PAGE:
It’s 1983 and the Japanese are winning the export war, at least with regard to quality. Throughout the 1970s, America was stuck in an economic malaise that impacted the quality of its products: everything from cars to consumer electronics to—you guessed it—guitars. Gibson and Fender churned out, corporate style, mediocre products as did Ford and GM, and GE for that matter. Meanwhile, in the Land of the Rising Sun, the economy and quality products were burgeoning; Toyota lured US consumers with the promise of reliable transportation, and musical instrument makers like Yamaha and Ibanez (the latter brand name of Japan’s Hoshino corporation) stole sales from slumping the aforementioned American companies.
When it comes to guitars, there’s no greater example of high-quality Japanese workmanship and quality than the Ibanez brand (owned by the Hoshino company). Starting in the early ‘70s, it made the notorious “copy” guitars that were nearly identical to originals, such as the Ampeg Dan Armstrong plexiglass guitar, and various Gibson hollow-body and semi-hollow guitars, but of a much higher quality. There were SG copies and Les Paul copies and the famous Flying V and Explorer replicants, the latter known as the Ibanez “Destroyer.” There was also copies of Fender Thinline Teles and Strats. The rub was that the Ibanez guitars were superb-playing guitars that often beat the originals into the ground.
Ibanez was hardly a one-trick pony, and the brand’s original designs are regarded today as truly outstanding guitars that were beautiful and meticulously built. In the late ‘70s and early ‘80s, the roster of star players began to grow, with George Benson getting a signature Ibanez guitar, and John Scofield opting to play an Ibanez semi-hollow rather than a Gibson. Around 1980, Bob Weir from the Grateful Dead began using a very ornate carved-top solidbody with a vine fretboard inlay and more abalone than can be harnessed from an ocean. Clearly, Ibanez was becoming a very major player in the American guitar market thanks to its reputation for quality and a growing list of endorsers.
One premier example of Ibanez greatness is this 1983 Custom Shop AR1500 model, here in a Cherry Sunburst finish (natural finish was also an option). The Artist solid-body series guitars began production in the mid ‘70s and by later that decade evolved into the model represented here. This guitar is built by the Ibanez Custom Shop—an elite group of builders separate from the regular production crew. It’s worth mentioning that even the regular production line builders were superb luthiers and the Hoshino factory required them to have certification (following coursework and assessment) toward that end. Back to the guitar; features are very similar to a Les Paul’s, with a multi-ply-bound maple top on a mahogany body. It veers away from that tradition with its three-piece mahogany/maple/mahogany neck and an ebony fretboard with elaborate three-piece abalone block position inlays and a headstock with even more abalone fanciness. Somehow, Japanese companies like Hoshino succeeded in combining high-end cosmetics onto these great guitars and still retailing for less than those famous American guitars.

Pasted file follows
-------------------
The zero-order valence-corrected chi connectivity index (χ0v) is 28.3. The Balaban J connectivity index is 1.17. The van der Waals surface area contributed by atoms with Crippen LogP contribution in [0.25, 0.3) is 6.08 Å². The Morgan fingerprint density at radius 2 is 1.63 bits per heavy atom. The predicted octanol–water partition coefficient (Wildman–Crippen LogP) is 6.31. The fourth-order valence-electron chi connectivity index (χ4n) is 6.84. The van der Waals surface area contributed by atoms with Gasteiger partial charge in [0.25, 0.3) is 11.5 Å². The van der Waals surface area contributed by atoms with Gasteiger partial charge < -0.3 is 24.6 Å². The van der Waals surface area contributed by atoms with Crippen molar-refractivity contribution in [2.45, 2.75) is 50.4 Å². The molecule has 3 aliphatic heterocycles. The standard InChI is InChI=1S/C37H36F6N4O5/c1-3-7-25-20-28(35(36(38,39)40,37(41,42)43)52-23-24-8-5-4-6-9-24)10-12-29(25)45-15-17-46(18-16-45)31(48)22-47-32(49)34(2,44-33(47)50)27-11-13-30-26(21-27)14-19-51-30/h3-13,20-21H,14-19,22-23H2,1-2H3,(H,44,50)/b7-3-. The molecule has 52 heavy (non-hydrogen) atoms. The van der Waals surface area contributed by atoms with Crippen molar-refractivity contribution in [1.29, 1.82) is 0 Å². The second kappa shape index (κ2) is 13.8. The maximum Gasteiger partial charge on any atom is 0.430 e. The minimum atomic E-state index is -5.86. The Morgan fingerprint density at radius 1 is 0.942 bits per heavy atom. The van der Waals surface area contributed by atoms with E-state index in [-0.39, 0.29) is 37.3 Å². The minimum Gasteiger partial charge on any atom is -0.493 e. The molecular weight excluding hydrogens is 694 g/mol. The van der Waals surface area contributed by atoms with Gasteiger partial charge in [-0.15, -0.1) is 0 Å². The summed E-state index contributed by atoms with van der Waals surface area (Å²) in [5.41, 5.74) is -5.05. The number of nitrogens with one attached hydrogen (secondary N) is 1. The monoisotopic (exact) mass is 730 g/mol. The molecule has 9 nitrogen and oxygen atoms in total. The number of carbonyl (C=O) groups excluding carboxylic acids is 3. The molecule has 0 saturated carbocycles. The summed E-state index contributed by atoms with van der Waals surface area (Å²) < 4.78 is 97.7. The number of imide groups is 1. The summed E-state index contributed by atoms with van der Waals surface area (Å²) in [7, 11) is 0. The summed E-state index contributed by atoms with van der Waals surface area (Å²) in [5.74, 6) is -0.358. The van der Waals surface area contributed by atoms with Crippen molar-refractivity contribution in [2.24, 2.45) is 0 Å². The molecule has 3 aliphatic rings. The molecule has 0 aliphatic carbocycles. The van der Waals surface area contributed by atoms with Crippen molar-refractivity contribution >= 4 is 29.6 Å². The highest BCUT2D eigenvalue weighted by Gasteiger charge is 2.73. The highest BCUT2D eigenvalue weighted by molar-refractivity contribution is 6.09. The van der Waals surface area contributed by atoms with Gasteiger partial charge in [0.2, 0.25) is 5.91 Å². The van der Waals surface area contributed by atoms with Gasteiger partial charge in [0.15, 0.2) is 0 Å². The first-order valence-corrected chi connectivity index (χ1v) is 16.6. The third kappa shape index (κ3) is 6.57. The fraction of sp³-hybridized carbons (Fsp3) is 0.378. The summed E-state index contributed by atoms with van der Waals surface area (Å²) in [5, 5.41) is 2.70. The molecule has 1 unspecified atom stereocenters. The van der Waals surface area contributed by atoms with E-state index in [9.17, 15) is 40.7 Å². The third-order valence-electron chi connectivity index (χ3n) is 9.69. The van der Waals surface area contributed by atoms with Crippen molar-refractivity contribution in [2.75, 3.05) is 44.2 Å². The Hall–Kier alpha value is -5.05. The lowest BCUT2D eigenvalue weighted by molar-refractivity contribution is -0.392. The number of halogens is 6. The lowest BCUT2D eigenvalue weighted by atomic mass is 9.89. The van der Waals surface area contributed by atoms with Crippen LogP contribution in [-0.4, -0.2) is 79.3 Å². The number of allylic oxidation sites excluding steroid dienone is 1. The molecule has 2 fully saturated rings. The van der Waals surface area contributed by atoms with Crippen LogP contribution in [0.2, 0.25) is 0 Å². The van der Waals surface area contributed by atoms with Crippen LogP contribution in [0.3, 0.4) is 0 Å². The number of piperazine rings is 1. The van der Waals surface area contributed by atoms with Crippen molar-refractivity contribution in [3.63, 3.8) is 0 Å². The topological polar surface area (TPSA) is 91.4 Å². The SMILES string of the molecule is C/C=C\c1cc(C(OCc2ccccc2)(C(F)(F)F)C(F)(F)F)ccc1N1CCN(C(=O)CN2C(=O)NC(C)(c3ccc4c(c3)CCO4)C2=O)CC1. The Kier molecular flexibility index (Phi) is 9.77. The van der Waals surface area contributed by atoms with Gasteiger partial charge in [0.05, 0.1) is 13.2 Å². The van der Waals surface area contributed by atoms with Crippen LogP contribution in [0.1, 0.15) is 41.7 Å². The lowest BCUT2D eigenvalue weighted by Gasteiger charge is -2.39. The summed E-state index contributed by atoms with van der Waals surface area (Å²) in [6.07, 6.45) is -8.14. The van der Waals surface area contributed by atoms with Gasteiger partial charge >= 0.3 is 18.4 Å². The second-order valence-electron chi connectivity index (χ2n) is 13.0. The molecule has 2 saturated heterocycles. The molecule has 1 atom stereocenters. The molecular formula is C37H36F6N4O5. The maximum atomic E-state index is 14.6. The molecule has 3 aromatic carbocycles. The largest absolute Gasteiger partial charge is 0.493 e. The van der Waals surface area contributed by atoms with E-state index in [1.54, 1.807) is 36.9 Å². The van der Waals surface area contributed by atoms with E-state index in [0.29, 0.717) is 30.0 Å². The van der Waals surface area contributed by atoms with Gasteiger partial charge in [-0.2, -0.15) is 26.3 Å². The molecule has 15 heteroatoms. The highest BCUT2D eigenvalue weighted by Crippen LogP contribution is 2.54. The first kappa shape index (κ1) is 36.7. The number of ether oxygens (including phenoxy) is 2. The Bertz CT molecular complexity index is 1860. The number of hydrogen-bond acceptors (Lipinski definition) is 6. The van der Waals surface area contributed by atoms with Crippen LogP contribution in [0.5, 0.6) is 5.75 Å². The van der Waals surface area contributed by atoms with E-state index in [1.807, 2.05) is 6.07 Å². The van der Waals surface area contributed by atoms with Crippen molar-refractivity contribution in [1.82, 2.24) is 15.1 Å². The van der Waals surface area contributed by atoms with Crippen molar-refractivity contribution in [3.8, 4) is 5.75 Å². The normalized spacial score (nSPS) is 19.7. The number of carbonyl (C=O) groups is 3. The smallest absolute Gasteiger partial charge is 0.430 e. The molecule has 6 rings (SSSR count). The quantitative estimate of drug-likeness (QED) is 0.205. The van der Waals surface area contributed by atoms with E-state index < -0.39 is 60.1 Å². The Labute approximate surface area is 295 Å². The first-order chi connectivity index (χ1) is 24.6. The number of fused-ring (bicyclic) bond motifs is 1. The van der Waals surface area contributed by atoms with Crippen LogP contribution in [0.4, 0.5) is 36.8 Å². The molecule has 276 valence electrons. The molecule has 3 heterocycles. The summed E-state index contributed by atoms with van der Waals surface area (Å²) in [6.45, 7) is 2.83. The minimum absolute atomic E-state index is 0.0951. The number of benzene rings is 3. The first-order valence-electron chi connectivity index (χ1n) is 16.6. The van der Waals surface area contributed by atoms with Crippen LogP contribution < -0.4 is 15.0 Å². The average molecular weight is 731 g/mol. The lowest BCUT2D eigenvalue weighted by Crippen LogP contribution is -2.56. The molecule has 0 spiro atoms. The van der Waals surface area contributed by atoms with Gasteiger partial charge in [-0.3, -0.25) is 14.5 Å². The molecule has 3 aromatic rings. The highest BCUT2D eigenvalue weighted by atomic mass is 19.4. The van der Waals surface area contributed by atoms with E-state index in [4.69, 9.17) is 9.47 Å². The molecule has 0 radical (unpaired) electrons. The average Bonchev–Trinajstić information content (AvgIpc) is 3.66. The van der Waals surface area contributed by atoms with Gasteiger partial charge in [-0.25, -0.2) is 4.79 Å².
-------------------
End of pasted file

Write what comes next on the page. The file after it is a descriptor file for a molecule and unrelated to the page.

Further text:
More about the guitar: pickups are highly regarded Ibanez Super 58 humbuckers that sound pretty close to the original PAFs: warm, underwound, and with great clarity and balance across the frequencies. Other features include a quick Change II tailpiece with a sustain plate and a tune-o-matic-like Gibralter II bridge. Tonally, it’s big, warm, and wooly-sounding with insane sustain for days. It can be very jazzy with the neck pickup, but activate the bridge pup and the AR1500 becomes a rock and roll beast. Unplugged, you can hear the guitar in another room. It’s one of the most solid of solid body guitars: stable and rugged. It’s the perfect example of how Japanese guitars were so great during the time of Ibanez’s ‘70s/’80s golden age, and remain that way today. In closing, the Ibanez AR1500 is big, it’s heavy, it’s wood (thank you Ren and Stimpy), and it’s a superb guitar.
Written By Mike Bieber
Photographs By Walter Bryant